#4

If this is confusing or hard to understand what my goal is, please tell me what part you are confused on or don’t understand and I’ll do my best to make it more simple. The best way I can put it is to be able to incorporate a powerlifting routine into my bb routine. As stated above I would take out my normal bb routine for bench press and use the powerlifting program for my bench press, AFTER benching I go and do my bb/hypertrophy work as in incline bench and dumbbell bench and/or flies, then I move on to the next muscle.

On squat day I take away my bb squat routine and put in the powerlifting routine for squatting after squatting I do and finish off with my normal bb routine for legs. And so on. Hope that makes it easier to understand. This is why I’m aiming toward a basic 5x5 routine that gives me the freedom to do my bb and doesn’t restrict me to only certain accessory movements and then im done. By no means am I saying I’m only going to be doing those lifts and thats it, I still will have my own accessory movements that I normally do, such as rows, box squats, dumbbell press, lateral raises ect. Is that a bit easier to understand? This is just for my own strength not for planning on competing at least at the moment I don’t plan to.


#5

What you are asking for makes no sense. You already have your own program that you won’t stop doing because you want to do bodybuilding, etc. so what do you want someone to tell you? Do bodybuilders not squat bench and deadlift? Saying “hey, I’m going squat like a powerlifter today, then do 20 sets of leg extensions and calf raises for bodybuilding” doesn’t make sense. You sound like a confused bodybuilder. Just train for whatever your goals are.


#6

Look up Dr. Mike Zourdos theory on Daily Undulating Periodaztion (DUP training). Many of the top raw natty power lifters use him for programming.


#7

[quote]chris_ottawa wrote:
What you are asking for makes no sense. You already have your own program that you won’t stop doing because you want to do bodybuilding, etc. so what do you want someone to tell you? Do bodybuilders not squat bench and deadlift? Saying “hey, I’m going squat like a powerlifter today, then do 20 sets of leg extensions and calf raises for bodybuilding” doesn’t make sense. You sound like a confused bodybuilder. Just train for whatever your goals are.[/quote]
How does that not make sense? Since when did lifting heavy mean you can only lift heavy. Theres a thing called powerbuilding. My goals are to be able to lift heavy weight and be able to have a bb physique. A good amount of people do it. Being able to keep a bodybuilder physique while being able to lift heavy weight too. I dont understand how that doesn’t make sense mixing the two of them focusing your main lifts on powerlifting and then doing hypertrophy work afterwards. Who said I was going to be doing 20 sets of anything?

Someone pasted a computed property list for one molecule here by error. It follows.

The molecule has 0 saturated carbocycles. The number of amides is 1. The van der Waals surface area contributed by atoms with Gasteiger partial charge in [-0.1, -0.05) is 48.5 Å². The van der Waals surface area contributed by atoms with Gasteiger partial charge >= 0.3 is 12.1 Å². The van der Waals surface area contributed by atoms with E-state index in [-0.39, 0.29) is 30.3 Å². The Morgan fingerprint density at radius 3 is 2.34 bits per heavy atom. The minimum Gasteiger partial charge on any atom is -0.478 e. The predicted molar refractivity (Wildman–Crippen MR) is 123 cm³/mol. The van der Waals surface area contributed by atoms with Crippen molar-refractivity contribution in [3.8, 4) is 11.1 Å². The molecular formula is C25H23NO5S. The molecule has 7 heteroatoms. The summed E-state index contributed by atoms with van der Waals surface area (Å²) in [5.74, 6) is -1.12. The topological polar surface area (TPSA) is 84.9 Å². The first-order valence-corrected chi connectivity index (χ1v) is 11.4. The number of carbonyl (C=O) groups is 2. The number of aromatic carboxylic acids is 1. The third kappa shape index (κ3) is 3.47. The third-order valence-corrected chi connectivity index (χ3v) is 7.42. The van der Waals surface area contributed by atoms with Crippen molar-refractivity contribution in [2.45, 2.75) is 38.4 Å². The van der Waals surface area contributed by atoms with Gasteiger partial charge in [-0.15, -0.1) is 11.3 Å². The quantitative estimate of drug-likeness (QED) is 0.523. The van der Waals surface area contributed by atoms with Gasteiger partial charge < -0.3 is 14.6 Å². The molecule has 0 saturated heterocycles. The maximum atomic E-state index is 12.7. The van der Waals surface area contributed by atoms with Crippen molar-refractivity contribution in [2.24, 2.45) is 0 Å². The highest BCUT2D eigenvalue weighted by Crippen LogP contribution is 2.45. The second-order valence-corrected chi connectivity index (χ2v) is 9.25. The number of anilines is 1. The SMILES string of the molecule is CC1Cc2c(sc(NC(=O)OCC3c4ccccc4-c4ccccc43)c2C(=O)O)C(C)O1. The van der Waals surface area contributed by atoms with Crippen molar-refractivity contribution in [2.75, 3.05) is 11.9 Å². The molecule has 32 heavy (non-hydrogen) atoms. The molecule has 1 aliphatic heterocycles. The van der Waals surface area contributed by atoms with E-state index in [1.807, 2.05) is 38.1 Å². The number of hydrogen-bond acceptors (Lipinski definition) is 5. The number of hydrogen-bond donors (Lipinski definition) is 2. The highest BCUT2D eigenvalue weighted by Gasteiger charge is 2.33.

If you want to know what I do say for chest I go and do dumbbell presses after bench for anywhere from 8-12 reps for 3-4 sets, so I’m doing 3-4 exercises for chest after benching. Is that really that hard to understand? You don’t need to come on here being rude when I’ve clearly stated I was ignorant to programming and was the reason I posted this thread to find out what could work.


#8

[quote]bigtom91 wrote:
Look up Dr. Mike Zourdos theory on Daily Undulating Periodaztion (DUP training). Many of the top raw natty power lifters use him for programming.[/quote]
OK cool thank you I will


#9

Well seeing how apparently my idea of how I want to lift is a bit confusing to some, I’m deciding to just go with a 5x5 system for bench, squat, ohp, deadlift will be 1x5. On that note, the Pavel article I read stated that on bench press when bumping up the weight for the next week (if you make all 5 sets of 5) you bump up the weight by 10lbs (5s on each side).

That being said does that seem correct to anyone? I’ve seen other 5x5s saying you go up by 2.5s. Also if you were to base it off adding 10lbs would that mean you should add 10,15,or 20lbs to deadlift and squat seeing on how most programs have you adding a bit more weight to those movements than in your pressing movements.